In interrupted aortic arch, there is an absence of luminal continuity between the ascending aorta and the descending aorta. There are three types of IAA, and each describes where the interruption takes place. Most common type is B, where the defect lies between the left carotid and left subclavian artery. There is almost always a large VSD. An aberrant right subclavian artery arising from the descending thoracic aorta and passing posterior to the esophagus is common, especially in type B. Blood reaches the descending aorta via the ductus arteriosus (PGE-1 dependent).
Patients present within the first 2 weeks of life. As PVR decreases and pulmonary blood flow increases, patients develop signs of congestive heart failure, and these worsen as the ductus begins to close. The lower extremities may also become mottled or gray. There is eventually circulatory collapse and profound shock. PGE1 should be infused to maintain ductal patency. Hyperventilation should be avoided so as to not increase pulmonary blood flow and further worsen systemic perfusion. Echocardiography is used for diagnosis and can identify the site of the interruption as well as an anomalous right subclavian artery and any associated cardiac defects, including the VSD. DiGeorge syndrome is present about 27% of the time and may be indicated by hypocalcemia.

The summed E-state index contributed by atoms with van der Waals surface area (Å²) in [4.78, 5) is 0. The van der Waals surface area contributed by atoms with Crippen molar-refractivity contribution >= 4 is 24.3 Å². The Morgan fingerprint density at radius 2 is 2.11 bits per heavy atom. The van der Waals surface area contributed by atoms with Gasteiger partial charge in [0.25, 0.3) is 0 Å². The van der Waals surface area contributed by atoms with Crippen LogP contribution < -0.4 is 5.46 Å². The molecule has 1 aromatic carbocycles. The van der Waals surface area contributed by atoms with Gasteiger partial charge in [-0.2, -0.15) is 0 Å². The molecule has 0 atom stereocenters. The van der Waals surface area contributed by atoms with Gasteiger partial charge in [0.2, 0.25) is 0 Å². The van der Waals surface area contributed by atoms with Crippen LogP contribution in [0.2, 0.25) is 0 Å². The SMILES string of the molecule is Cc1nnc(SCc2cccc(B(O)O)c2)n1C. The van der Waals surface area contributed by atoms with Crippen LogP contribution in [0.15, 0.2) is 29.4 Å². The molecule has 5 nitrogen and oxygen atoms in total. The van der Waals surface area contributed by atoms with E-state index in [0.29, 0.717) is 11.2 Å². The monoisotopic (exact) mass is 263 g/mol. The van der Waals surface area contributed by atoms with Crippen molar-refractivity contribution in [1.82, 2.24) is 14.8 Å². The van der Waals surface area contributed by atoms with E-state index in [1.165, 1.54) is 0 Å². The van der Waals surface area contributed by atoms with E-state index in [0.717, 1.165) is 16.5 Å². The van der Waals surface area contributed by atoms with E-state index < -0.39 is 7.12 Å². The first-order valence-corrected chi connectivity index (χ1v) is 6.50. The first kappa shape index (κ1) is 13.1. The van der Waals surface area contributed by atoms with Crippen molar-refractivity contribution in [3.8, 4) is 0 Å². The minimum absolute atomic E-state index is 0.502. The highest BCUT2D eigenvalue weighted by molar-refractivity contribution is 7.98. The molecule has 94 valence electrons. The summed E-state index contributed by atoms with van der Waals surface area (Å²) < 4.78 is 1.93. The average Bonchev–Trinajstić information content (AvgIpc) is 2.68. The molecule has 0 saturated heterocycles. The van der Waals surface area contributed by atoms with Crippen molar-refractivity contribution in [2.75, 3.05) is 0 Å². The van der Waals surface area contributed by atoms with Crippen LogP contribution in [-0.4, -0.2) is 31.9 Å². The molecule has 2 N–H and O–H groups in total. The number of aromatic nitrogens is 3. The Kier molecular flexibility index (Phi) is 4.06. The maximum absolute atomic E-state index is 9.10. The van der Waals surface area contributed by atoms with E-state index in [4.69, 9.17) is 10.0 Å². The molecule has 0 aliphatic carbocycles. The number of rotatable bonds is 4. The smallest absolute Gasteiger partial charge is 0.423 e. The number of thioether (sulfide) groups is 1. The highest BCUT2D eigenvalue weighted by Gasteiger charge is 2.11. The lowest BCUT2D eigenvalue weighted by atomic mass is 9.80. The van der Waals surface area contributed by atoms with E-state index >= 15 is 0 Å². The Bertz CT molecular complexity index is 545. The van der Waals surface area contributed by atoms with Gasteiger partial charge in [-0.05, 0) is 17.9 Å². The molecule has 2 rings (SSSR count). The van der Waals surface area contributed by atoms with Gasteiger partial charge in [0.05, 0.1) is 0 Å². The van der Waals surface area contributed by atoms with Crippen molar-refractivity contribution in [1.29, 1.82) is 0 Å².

Repair is accomplished through a median sternotomy, and the arch may be reconstructed under deep hypothermic circulatory arrest, using a piece of homograft for augmentation if necessary. The PDA and the VSD are both closed in the same procedure.